• He didn't create shit; he is just in charge of it currently. Congress and the President created this.

  • If the information needs to be shared with people who can't be cleared, you're misusing the classification system. The whole point of classifying information is that you have identified it as information that is NOT to be shared outside an identified set of people that you explicitly trust. Bottom line: they're making too much information secret and setting the limits on dissemination tighter than they should be and now they want to make new rules instead of just declassifying the information that should

  • by jbmartin6 (1232050) on Thursday September 26, 2013 @08:54AM (#44958607)
    From personal experience, here is how this proposal will work out. Private orgs will share data with the NSA, the NSA will then share nothing with the private orgs because everything of any interest is classified. Anyone who has attended any conference with a presenter from the NSA has seen this in action. Really, the fact that the proposal isn't simply to make the information public shows the contemptuous disregard the NSA has for the public.
    • by PPH (736903)

      On the surface, this sounds correct. But what this is, is the NSA's attempt at removing the last vestiges of due process from their access to the private sector's data.

      the NSA will then share nothing with the private orgs because everything of any interest is classified.

      You really think Snowden was the first person to go rifling through the NSA's servers? He was the first one to show us how easy it was to do. And what sort of stuff they've got in there. Having 'consultants' and 'contractors' inside gov't departments feeding stuff back to their home office has been going on for decades. And I'm not so sure th

  • I'm not sure the General understands the meaning of the word "need".

  • This has nothing to do with terrorist. This is about business. The American people are getting ripped off and people want to do something about it. How to prevent change? Spy on everyone and head off any political moment to change market and legal rules. The corps asked for this spying technology. This whole thing stinks of fascism.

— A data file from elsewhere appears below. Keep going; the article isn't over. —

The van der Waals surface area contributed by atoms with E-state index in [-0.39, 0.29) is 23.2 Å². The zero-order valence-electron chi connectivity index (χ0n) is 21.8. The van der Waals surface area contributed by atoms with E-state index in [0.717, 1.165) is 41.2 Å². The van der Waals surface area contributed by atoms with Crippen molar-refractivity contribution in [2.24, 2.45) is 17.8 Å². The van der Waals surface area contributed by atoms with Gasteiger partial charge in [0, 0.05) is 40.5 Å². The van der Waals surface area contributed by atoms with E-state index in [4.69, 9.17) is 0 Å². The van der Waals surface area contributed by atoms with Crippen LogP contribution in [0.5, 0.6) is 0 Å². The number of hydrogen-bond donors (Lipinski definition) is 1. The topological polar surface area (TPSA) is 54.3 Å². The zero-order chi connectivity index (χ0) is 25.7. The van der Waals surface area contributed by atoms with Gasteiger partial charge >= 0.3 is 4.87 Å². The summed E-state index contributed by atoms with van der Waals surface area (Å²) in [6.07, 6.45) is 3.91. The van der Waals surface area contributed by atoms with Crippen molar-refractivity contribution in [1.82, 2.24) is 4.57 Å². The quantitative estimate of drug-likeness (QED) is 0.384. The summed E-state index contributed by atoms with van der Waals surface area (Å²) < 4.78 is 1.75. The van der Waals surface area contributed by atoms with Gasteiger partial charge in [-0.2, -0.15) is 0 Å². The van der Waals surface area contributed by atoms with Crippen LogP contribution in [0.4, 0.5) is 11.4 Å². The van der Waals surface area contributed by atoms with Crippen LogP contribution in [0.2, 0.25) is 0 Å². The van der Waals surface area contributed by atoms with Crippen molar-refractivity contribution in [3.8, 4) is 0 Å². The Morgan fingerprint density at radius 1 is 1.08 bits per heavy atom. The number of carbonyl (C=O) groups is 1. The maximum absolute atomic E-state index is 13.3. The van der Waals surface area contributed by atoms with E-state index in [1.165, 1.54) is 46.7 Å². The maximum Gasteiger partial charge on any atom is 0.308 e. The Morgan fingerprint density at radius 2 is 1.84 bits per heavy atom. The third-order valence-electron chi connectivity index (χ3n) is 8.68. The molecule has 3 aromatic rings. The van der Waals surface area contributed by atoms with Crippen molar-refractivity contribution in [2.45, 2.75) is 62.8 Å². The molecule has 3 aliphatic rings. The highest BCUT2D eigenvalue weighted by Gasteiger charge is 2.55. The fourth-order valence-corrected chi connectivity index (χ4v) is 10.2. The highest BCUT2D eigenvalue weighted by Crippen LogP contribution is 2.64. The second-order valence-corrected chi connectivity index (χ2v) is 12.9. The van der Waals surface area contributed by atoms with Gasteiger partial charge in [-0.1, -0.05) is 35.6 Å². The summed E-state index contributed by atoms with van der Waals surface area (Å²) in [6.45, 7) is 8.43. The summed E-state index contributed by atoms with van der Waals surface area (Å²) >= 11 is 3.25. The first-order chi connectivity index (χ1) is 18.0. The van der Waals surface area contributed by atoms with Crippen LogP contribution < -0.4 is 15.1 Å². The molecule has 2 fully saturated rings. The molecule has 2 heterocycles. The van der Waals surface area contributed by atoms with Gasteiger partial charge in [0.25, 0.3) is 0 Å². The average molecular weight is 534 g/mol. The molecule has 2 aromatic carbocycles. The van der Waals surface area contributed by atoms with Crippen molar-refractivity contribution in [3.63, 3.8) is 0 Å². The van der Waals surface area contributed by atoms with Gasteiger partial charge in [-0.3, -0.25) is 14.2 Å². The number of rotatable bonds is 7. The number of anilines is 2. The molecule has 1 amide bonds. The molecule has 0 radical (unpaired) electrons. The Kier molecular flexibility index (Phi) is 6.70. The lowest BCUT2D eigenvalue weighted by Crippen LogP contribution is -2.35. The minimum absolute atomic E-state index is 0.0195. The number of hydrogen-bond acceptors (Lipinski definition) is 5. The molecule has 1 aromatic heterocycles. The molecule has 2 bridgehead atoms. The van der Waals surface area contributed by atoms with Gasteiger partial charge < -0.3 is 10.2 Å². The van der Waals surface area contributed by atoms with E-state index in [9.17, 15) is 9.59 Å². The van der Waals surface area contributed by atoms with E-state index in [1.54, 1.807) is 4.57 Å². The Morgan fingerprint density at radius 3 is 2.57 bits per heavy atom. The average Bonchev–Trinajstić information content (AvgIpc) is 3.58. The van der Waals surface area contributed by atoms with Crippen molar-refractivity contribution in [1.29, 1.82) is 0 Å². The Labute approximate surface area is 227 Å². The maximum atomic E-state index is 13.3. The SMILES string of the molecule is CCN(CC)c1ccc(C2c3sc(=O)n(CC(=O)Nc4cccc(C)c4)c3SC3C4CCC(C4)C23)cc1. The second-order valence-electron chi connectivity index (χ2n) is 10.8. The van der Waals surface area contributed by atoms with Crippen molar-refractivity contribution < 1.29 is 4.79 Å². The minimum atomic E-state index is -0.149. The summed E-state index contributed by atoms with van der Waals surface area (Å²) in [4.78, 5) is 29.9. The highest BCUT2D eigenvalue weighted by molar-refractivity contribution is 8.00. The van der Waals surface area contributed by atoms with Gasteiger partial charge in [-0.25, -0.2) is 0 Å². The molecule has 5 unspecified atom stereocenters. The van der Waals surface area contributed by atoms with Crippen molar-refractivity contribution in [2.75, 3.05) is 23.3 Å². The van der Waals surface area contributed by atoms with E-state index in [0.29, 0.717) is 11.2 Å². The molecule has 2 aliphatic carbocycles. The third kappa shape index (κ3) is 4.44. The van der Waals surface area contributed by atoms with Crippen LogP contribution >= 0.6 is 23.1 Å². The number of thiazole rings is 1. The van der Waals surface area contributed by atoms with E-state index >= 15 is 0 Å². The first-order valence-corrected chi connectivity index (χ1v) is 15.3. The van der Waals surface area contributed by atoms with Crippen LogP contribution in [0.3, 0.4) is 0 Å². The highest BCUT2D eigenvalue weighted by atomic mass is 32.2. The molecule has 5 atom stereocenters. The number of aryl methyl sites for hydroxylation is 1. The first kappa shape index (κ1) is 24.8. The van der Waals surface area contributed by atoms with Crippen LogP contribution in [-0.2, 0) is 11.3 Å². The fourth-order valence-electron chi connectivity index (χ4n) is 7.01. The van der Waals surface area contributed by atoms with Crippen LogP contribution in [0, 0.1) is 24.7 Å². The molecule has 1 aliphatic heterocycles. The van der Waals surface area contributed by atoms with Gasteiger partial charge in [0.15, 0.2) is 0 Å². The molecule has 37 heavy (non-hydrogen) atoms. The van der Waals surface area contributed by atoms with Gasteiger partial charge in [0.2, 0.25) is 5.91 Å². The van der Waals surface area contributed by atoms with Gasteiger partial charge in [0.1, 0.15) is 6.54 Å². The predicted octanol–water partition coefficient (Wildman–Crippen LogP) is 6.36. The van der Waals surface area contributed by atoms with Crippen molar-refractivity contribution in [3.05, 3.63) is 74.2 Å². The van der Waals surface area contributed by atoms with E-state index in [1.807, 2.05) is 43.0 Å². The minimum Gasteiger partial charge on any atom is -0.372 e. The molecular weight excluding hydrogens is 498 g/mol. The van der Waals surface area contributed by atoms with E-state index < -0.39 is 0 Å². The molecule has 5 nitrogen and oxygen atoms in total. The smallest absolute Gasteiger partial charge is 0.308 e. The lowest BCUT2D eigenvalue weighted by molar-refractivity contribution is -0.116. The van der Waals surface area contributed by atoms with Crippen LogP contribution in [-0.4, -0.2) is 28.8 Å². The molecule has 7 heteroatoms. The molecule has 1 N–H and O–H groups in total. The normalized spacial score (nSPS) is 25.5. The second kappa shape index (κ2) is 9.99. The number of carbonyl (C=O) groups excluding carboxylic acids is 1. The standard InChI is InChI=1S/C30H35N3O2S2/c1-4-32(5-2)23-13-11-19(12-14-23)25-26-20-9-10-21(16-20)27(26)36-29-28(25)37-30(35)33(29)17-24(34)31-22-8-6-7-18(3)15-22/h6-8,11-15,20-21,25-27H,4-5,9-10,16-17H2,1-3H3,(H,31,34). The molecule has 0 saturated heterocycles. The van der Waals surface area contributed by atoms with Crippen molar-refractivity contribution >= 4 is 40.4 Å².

• It's about monetizing their assets. They have all this wonderful data, and the advertisers desperately want to buy access- and the NSA wants a secure source of funding that the revolting serfs can't cut off in retaliation over their "minor" spying scandal.
  • So he's lobbying for it in public.

    The House of Representatives has passed it twice. Twice Obama threatened to veto it. Twice it died in the Senate.

    It's not dead yet.

  • Anyone? Have you seen it coming?
  • And of course not long thereafter will come the financial incentives, cajoling, and outright threats necessary to ink a "deal" that the malware companies will not detect CIA and NSA wares.

    I would certainly hope that McAfee et al would not be dumb enough to jump into bed with the devil, but sadly that may be more wishful thinking than anything.
  • And what else will they share?

    Come on, everyone: tell me how this is *not* fascism, outright?

                    mark

    "Fascism is more properly called corporatism, since it is the merger of state and corporate power" - Benito Mussolini

    • by zlives (2009072)

      notice to any political spiders, i will contribute to any political candidate that wants to limit NSA.

  • ...the MAFIAA are first in line. This will surely end well.
  • 1) if you're in trouble you can try to divert the attention away from your efforts into efforts that you might want. Good tactic to switch the attention off what you are doing bad and what you could do that's bad.

    Make no mistake. This is without a doubt a bad thing for them to do.

    2) if you are in trouble air everything bad so that when it all settles down there's nothing else that could rise up.

    Snowden has been doing a great job with his releasing of information to combat this by not having it all disclos